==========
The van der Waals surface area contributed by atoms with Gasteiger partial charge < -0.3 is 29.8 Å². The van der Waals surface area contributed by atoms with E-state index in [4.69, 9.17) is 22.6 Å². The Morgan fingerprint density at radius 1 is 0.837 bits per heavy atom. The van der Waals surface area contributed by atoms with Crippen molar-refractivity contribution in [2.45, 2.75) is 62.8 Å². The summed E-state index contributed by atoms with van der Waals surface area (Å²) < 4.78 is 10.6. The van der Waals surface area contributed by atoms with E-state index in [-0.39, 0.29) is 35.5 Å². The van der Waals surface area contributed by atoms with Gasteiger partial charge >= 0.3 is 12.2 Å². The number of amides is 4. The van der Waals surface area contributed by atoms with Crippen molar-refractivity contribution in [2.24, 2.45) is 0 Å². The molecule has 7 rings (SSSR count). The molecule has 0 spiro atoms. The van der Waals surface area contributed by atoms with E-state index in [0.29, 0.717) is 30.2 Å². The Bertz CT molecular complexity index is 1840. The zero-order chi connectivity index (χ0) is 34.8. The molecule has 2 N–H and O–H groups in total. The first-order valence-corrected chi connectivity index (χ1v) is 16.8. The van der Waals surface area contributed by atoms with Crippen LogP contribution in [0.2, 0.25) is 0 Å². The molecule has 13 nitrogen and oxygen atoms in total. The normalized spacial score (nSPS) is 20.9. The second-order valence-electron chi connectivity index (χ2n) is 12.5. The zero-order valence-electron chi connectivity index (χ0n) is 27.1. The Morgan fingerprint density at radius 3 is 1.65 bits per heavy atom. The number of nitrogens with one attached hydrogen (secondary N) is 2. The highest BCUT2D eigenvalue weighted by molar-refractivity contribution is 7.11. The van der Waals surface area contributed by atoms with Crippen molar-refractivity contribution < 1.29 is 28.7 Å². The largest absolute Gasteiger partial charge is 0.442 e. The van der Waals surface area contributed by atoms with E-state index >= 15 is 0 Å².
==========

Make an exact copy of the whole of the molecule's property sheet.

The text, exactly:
The van der Waals surface area contributed by atoms with Gasteiger partial charge < -0.3 is 29.8 Å². The van der Waals surface area contributed by atoms with E-state index in [4.69, 9.17) is 22.6 Å². The Morgan fingerprint density at radius 1 is 0.837 bits per heavy atom. The van der Waals surface area contributed by atoms with Crippen molar-refractivity contribution in [2.45, 2.75) is 62.8 Å². The summed E-state index contributed by atoms with van der Waals surface area (Å²) < 4.78 is 10.6. The van der Waals surface area contributed by atoms with E-state index in [-0.39, 0.29) is 35.5 Å². The van der Waals surface area contributed by atoms with Gasteiger partial charge >= 0.3 is 12.2 Å². The number of amides is 4. The van der Waals surface area contributed by atoms with Crippen molar-refractivity contribution in [2.24, 2.45) is 0 Å². The molecule has 7 rings (SSSR count). The molecule has 0 spiro atoms. The van der Waals surface area contributed by atoms with E-state index in [0.29, 0.717) is 30.2 Å². The Bertz CT molecular complexity index is 1840. The zero-order chi connectivity index (χ0) is 34.8. The molecule has 2 N–H and O–H groups in total. The first-order valence-corrected chi connectivity index (χ1v) is 16.8. The van der Waals surface area contributed by atoms with Crippen LogP contribution in [0.2, 0.25) is 0 Å². The molecule has 13 nitrogen and oxygen atoms in total. The normalized spacial score (nSPS) is 20.9. The second-order valence-electron chi connectivity index (χ2n) is 12.5. The zero-order valence-electron chi connectivity index (χ0n) is 27.1. The Morgan fingerprint density at radius 3 is 1.65 bits per heavy atom. The number of nitrogens with one attached hydrogen (secondary N) is 2. The highest BCUT2D eigenvalue weighted by molar-refractivity contribution is 7.11. The van der Waals surface area contributed by atoms with Crippen molar-refractivity contribution < 1.29 is 28.7 Å². The largest absolute Gasteiger partial charge is 0.442 e. The van der Waals surface area contributed by atoms with E-state index >= 15 is 0 Å².